Geospatial technology has been applied to address significant issues including energy dilemmas in several areas and diverse measures outside this study area (Eleiche et al., 2023; White et al., 2023). As the population rises, so does the need for energy, and as a result, more energy is needed to power activities (Gilmore et al., 2022; Kumar et al., 2023). Given that traditional energy sources cannot meet the needs of the expanding population, geospatial technology can be utilised to implement ideas for generating energy from the abundance of renewable energy that nature supplies (Farish et al., 2023). The geospatial technology can be employed to accurately evaluate the rate of electricity use per household and visualise the spatial relationship between power supply devices (Hay et al., 2011). Geospatial technology is a rapidly expanding field that uses geographic information to study the earth's surface using Geographic Information Systems (GIS), Remote Sensing (RS), in addition other ground information gathered from different devices and equipment such as Global positioning system (GPS) (Jumadi et al., 2016; Alausa & Adaradohun, 2023). One of the geospatial technologies that is increasingly having an impact on a range of fields, including business, agriculture, science and public policy, is remote sensing (Dabas, Mondal and Thapar 2023; Wibowo et al., 2023; Saputra et al., 2022; Shirley et al., 2021). With advances in sensor system technology, the field of remote sensing progressed from the interpretation of aerial images to the analysis of satellite data, and from small-area studies to worldwide assessments (Kurniawansyah et al., 2023).

Several power distribution applications, including customer information systems, asset management, service call management, billing systems, energy audits and load flow studies, now require the development of geo-referenced consumer and network databases applying GIS. The management of the infrastructure development components are now run by GIS operating platforms (Miljković et al., 2018). Likewise, regular updates to consumer data and relevant electrical network parameters are required from power distribution companies.

The most important part of the electricity supply chain is distribution, and managing the distribution sector effectively is where developments in the power industry would face obstacles. The geographical position and load magnitude of the distribution system should be evaluated in such a way that the distribution substation is scaled and placed to best handle the load while minimising the loss of the feeder and building costs (Rani et al., 2018). The challenge of optimal distribution planning may be beyond the capacity of the unaided human mind to answer due to the restricted quantity of land accessible in urban areas and ecological considerations (Amann et al., 2021).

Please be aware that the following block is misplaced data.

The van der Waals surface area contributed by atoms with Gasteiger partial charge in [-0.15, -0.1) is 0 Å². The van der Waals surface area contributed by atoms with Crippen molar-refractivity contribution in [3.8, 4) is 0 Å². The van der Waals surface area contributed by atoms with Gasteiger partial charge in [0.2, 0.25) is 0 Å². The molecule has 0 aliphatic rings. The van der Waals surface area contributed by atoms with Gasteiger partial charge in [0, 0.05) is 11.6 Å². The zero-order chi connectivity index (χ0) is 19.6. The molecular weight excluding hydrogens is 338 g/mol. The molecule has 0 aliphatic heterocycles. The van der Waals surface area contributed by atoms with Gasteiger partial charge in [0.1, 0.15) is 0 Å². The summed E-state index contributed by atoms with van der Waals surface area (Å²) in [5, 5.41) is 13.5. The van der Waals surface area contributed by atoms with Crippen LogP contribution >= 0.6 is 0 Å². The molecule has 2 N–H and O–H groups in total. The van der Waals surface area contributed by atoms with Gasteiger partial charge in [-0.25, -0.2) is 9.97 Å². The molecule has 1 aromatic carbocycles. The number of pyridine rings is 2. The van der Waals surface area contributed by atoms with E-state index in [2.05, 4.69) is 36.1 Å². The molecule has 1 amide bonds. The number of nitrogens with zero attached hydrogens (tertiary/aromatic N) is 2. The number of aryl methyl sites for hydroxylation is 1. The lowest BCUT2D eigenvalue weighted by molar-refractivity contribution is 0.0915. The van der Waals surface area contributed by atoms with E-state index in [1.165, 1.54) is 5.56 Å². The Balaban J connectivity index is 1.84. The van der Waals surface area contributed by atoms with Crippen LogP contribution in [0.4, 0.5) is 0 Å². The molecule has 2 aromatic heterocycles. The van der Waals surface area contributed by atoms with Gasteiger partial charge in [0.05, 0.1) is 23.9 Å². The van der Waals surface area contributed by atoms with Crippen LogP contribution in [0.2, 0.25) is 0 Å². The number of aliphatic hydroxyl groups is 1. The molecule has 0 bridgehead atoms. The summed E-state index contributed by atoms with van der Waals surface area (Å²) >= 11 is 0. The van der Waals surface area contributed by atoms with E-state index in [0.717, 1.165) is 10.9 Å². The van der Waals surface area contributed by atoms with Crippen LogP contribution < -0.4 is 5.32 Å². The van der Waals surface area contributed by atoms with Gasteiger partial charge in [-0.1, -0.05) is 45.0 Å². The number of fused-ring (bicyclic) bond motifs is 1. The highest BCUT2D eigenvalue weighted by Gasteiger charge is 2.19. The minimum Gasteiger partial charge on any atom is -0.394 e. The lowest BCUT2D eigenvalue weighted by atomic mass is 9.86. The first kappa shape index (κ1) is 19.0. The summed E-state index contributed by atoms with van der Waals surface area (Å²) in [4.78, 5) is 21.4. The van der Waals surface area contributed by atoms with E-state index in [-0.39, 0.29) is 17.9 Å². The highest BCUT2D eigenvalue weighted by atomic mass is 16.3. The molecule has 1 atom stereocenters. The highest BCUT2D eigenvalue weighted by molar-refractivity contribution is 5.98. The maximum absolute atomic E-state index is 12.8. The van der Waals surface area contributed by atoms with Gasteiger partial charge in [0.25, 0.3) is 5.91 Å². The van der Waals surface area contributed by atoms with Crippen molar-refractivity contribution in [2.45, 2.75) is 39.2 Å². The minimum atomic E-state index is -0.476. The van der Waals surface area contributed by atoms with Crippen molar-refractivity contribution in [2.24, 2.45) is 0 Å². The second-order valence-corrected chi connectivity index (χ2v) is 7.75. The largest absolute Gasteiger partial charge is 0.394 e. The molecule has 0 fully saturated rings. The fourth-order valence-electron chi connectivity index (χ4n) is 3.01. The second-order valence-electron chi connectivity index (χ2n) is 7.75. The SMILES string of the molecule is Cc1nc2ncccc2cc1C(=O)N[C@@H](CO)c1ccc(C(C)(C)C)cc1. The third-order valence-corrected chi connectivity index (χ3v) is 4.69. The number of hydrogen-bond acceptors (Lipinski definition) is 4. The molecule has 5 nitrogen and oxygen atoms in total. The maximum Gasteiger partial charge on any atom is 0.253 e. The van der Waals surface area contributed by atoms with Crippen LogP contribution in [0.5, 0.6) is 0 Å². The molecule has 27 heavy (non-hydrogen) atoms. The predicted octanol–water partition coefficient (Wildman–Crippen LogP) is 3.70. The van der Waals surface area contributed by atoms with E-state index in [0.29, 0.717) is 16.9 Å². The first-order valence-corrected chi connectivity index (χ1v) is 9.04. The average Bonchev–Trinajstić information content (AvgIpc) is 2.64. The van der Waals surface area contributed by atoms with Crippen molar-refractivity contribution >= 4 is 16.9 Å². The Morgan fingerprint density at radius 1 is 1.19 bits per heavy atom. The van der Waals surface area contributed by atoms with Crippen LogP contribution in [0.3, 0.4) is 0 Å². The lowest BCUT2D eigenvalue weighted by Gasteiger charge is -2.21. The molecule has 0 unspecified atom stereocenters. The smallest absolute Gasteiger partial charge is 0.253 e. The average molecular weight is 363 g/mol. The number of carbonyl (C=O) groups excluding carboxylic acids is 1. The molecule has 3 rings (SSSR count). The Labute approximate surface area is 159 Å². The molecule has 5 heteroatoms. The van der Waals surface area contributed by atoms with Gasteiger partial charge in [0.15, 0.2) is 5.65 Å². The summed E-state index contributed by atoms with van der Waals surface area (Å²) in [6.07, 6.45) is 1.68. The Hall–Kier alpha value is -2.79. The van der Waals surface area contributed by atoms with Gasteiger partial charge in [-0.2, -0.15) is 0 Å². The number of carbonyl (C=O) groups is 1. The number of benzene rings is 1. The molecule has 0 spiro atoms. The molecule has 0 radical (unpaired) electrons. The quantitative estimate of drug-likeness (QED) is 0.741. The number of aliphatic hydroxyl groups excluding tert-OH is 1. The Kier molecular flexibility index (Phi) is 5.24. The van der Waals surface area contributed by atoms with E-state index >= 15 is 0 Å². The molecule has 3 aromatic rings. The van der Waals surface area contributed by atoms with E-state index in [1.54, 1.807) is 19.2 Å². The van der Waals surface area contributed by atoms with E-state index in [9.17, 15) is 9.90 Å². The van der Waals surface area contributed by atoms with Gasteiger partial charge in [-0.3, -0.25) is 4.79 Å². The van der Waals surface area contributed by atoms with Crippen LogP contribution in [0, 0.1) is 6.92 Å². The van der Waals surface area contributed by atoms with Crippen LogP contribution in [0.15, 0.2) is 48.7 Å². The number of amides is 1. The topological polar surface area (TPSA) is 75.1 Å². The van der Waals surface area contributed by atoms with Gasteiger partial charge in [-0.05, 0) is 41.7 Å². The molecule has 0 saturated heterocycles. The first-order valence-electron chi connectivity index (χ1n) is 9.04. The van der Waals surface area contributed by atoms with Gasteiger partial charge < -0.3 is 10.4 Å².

Geographic Information Systems (GIS) have developed into a transformative tool that can revolutionise the data collection processes necessary for utility management. This study implemented GIS as a response to the limitations inherent in conventional methods of information storage and management (Khan, Kim and Seo, 2023). To ascertain the land use patterns within a defined estate, this study employed remote sensing and GIS tools (Dano et al., 2020). Concurrently, the research area's transformers and other electrical infrastructure components' spatial data were systematically recorded using conventional survey methods (Yassin et al., 2023). Additionally, questionnaires covering both traditional sources of energy and alternate approaches, for example, generators were used judiciously to gather a comprehensive understanding of the complexities of power consumption. As Nigeria attempts to navigate the stages of economic development, a growing understanding of the fundamental need for rigorous planning and efficient administration has taken root. Notably, electricity plays a crucial part in the range of utilities and has a significant impact on the orderly and successful development of society. The distribution system is a key node in the flow of electrical energy, charged with the primary responsibility of providing the energy required to satisfy consumer needs (Nkwunonwo et al., 2023). This study develops within this paradigm, highlighting the numerous intricacies present in electrical distribution power systems through the use of geospatial technologies. This research with the assistance of intelligent geospatial analysis presents details on the land use dynamics in the studied area. The precise delineation of the division between residential and industrial sectors reveals the various land use patterns (Fang et al., 2023). Geospatial visualisation, a powerful visual tool, is also exploited in this study to display the positions of the transformers that are distributed around the study area. Consequently, this enhances the management and comprehension of this crucial infrastructure (Lumwaya et al., 2023). By using direct surveys with a specific purpose, the research also reveals important aspects of electricity utilisation. These questions cover a variety of topics, from different charging methods to how much electricity is used. The result is a collection of ideas that significantly aid in understanding and resolving the complexity that underlies the power consumption patterns (Kasprzyk et al., 2022; Sevilla et al., 2022).